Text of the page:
The second aspect within the preparation and contact phases, the arm opposite the hit to the ball should be aimed like an arrow. Observe on figure 2 that the non-hitting arm is lose downwards. This is not ideal because it changes the gravity center leading into unbalance landing (Reeser et al., 2010; Taylor et al., 2019). The non-hitting arm should be adopted in this phase as a guiding arm as a reference aiming towards the ball to lead the hitting arm with a precise distance, timing, and accuracy. The next area of observation for coaches and athletes shows that same arm loose at the same spot without any efficient movement function. In the synergy of the attacking, this arm should be adjusted closer and/or behind the trunk to counterbalance with the hitting arm fully extended forward (Da Matta, 2004; 2015). 

Finally, the third aspect is the landing phase. During this phase, landing on one foot should be avoided. There is strong evidence that consistent one-leg landing could lead to injuries on the knee, hip and lower back (Taylor et al., 2019). Thus, the observance of all of these key factors should improve the efficiency of the spike.

These tips are guidelines acquired through our systematic research and also coaching experience in collegiate athletics, the professional teams in international volleyball expertise development in Brazil. These tips we would like to share with the community that follows the SportsEdTV because this information is valid, reliable, and congruent with the practitioners and scientific literature. We encourage coaches and athletes to reflect upon these key elements. There is always something to improve the clinical eye and we as practitioners need to think effectively how to apply these concepts.  

Practical applications

Perform a spike sequence by repeating just one target and then immediately use another target represented by figure 3 (e.g., hit straight, hit line, and sharp cross angle) for initial learning levels. For intermediate levels, perform a sequence of three different targets (e.g., hit straight, offline, seam, deep cross, cut shots depict by the black arrow, and roll shots in figure 3). Finally, for the advanced level, block out, shots off the block, tooling the block's outside hands and returning to own team. Please see our blog on Motor Learning (Dutra & Da Matta, 2020). Players must acquire competence to hit at all the different targets shown in figure 3. The concept now is to apply these in a game situation (6 on 6) to make better decisions as well as result in better technical performance.

Figure 3.  Different targets that outside hitters should be able to perform.

These concepts are applicable to all other specialized attacking positions such as the right-side player and the middle hitter, of course, respecting their specific roles (i.e., attack angles and types of sets) and functions in the game. Our sincere thanks to the Athletic Performance Laboratory of Nebraska (NAPL) at the University of Nebraska for offering us conditions to collect data and represent the culture of American volleyball.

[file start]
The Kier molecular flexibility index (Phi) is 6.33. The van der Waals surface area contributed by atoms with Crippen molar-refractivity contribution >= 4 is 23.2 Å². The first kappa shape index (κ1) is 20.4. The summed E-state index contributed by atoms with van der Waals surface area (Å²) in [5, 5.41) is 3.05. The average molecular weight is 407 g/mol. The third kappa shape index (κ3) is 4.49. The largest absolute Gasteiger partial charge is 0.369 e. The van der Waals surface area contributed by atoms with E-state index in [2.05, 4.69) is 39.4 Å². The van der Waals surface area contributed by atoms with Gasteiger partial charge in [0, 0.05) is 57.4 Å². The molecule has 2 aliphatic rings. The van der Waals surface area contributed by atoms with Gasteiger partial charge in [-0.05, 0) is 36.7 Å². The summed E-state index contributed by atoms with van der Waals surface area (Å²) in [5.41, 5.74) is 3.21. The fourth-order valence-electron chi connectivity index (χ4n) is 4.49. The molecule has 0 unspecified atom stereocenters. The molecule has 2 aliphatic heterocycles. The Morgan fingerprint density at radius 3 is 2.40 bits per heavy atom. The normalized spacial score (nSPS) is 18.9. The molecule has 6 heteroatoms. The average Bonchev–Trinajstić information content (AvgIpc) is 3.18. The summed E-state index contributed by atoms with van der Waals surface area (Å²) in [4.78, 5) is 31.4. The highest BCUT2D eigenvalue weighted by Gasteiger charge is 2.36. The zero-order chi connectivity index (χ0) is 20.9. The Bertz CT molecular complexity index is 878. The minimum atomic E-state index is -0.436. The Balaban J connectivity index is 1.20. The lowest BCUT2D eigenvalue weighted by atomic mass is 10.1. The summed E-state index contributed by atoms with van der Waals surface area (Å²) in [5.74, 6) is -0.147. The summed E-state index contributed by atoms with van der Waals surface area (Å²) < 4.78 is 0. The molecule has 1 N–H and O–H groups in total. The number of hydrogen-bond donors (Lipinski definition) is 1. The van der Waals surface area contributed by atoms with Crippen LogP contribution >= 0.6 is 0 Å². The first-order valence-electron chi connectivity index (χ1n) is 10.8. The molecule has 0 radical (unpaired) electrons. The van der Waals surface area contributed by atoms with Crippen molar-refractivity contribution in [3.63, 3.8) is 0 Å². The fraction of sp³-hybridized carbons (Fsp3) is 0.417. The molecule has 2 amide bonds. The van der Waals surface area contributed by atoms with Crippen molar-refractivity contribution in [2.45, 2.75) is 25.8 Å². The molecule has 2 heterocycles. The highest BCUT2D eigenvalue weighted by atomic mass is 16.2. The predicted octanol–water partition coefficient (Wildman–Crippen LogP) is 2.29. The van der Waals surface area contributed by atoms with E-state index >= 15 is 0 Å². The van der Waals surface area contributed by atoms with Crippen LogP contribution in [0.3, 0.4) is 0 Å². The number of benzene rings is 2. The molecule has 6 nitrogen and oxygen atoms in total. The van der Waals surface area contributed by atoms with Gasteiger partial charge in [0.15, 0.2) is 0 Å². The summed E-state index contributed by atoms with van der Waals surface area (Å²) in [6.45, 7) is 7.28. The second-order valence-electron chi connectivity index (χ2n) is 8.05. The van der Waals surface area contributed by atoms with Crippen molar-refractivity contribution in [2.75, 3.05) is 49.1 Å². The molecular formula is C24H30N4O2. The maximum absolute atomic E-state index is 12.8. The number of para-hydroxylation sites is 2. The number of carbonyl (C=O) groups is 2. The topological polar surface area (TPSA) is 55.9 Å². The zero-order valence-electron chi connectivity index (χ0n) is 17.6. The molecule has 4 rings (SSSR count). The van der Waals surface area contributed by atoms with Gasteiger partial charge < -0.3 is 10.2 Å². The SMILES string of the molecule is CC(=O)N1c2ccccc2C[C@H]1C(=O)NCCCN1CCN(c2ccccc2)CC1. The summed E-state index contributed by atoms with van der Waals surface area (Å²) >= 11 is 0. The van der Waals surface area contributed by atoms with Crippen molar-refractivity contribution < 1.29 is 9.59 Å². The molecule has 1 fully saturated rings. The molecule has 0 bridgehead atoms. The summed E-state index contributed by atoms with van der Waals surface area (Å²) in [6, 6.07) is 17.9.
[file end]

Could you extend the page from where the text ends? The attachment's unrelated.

References

Da Matta, G. (2015). Deliberate Practice in Volleyball, Ch. 15 In: The Volleyball Coaching Bible, Volume II. Ed. (Reynaud, C.), Human Kinetics, Champaign, IL.

Da Matta, G. (2004). The influence of deliberate practice and social support systems on the development of expert and intermediate women volleyball players in Brazil. University of South Carolina. Michigan Electronic Library. 

Dutra, L. N & Da Matta, G. (2020). Motor Learning Foundational for Application in Sports. Published on September 14, 2020, on website SportsEdTV. Link for access: https://sportsedtv.com/blog/motor-learning-foundational-for-application-in-sports-volleyball/

Reeser, J. C., Fleisig, G. S., Bolt, B., & Ruan, M. (2010). Upper limb biomechanics during the volleyball serve and spike. Sports Health, 2(5), 368-374.

Taylor, J. B., Kantor, J. L., Hockenjos, T. J., Barnes, H. C., & Dischiavi, S. L. (2019). Jump load and landing patterns of collegiate female volleyball players during practice and competition. The Journal of Sports Medicine and Physical Fitness, 59(11), 1892-1896.

Authors

Leandro Dutra, Ph.D. Candidate University of Nebraska-Lincoln (Nebraska Athletic Performance Laboratory) and Federal University of Minas Gerais-Brazil. dutraln@gmail.com

Gylton Da Matta, Ph.D. Colorado State University: Motor Learning, Motor Control and Applied Neuroscience in Sports ;  FIVB Technical Evaluator - Technical Development , Alliance YOSA Head Director and Volleyball Executive Director SportsEdTV  gdamatta@sportsedtv.com